This example shows a comparison between the analytical results and the discretised population balance equations results solved using the cell centered finite volume method employing the high resolution upwind scheme (Van Leer k-interpolation with k = 1/3) and a range of flux limiters.

This tutorial can be run from the console only.

The problem is from the section 4.1.1 Size-independent growth I of the following article:

  • Nikolic D.D., Frawley P.J. Application of the Lagrangian Meshfree Approach to Modelling of Batch Crystallisation: Part II – An Efficient Solution of Integrated CFD and Population Balance Equations. Preprints 2016, 20161100128. doi:10.20944/preprints201611.0012.v1

and also from the section 3.1 Size-independent growth of the following article:

  • Qamar S., Elsner M.P., Angelov I.A., Warnecke G., Seidel-Morgenstern A. (2006) A comparative study of high resolution schemes for solving population balances in crystallization. Computers and Chemical Engineering 30(6-7):1119-1131. doi:10.1016/j.compchemeng.2006.02.012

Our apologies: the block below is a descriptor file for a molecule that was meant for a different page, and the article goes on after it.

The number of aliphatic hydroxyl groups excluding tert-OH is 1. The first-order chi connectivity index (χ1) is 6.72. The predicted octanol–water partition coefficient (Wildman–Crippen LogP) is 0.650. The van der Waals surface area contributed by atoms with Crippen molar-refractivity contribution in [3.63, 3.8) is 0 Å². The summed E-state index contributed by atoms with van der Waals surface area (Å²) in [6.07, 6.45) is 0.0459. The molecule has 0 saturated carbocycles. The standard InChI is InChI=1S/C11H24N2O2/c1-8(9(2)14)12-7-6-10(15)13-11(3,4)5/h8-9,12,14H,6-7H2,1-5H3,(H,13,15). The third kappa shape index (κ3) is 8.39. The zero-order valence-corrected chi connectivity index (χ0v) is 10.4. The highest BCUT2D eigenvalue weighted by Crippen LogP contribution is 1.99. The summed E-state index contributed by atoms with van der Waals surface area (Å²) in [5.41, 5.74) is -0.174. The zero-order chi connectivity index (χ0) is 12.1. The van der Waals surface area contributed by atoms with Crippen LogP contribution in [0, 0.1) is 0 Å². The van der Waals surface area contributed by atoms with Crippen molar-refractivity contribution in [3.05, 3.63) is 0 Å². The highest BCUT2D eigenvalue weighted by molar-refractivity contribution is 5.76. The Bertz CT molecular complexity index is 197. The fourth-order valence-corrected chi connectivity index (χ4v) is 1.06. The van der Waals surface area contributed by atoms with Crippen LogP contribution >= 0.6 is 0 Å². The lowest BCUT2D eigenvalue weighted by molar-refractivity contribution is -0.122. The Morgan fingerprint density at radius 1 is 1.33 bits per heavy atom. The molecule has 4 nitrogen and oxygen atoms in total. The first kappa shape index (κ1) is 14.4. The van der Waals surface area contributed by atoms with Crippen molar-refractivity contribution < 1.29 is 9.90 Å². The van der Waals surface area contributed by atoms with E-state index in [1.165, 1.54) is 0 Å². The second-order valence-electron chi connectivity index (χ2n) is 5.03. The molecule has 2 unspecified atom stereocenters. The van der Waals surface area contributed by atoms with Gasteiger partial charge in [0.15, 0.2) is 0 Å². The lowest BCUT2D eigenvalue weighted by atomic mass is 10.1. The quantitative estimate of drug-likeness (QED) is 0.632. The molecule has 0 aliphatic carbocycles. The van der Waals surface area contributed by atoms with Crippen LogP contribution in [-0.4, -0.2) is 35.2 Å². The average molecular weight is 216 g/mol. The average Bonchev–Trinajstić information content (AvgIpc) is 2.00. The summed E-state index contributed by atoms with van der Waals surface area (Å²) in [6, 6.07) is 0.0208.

The growth-only crystallisation process was considered with the constant growth rate of 1μm/s and the following initial number density function:

n(L,0): 1E10, if 10μm < L < 20μm
           0, otherwise

The crystal size in the range of [0, 100]μm was discretised into 100 elements. The analytical solution in this case is equal to the initial profile translated right in time by a distance Gt (the growth rate multiplied by the time elapsed in the process).

The flux limiters used in the model are:

  • HCUS
  • HQUICK
  • Koren
  • monotinized_central
  • minmod
  • Osher
  • ospre
  • smart
  • superbee
  • Sweby
  • UMIST
  • vanAlbada1
  • vanAlbada2
  • vanLeer
  • vanLeer_minmod

Comparison of L1- and L2-norms (ni_HR - ni_analytical):

--------------------------------------
         Scheme  L1         L2
--------------------------------------
       superbee  1.786e+10  7.016e+09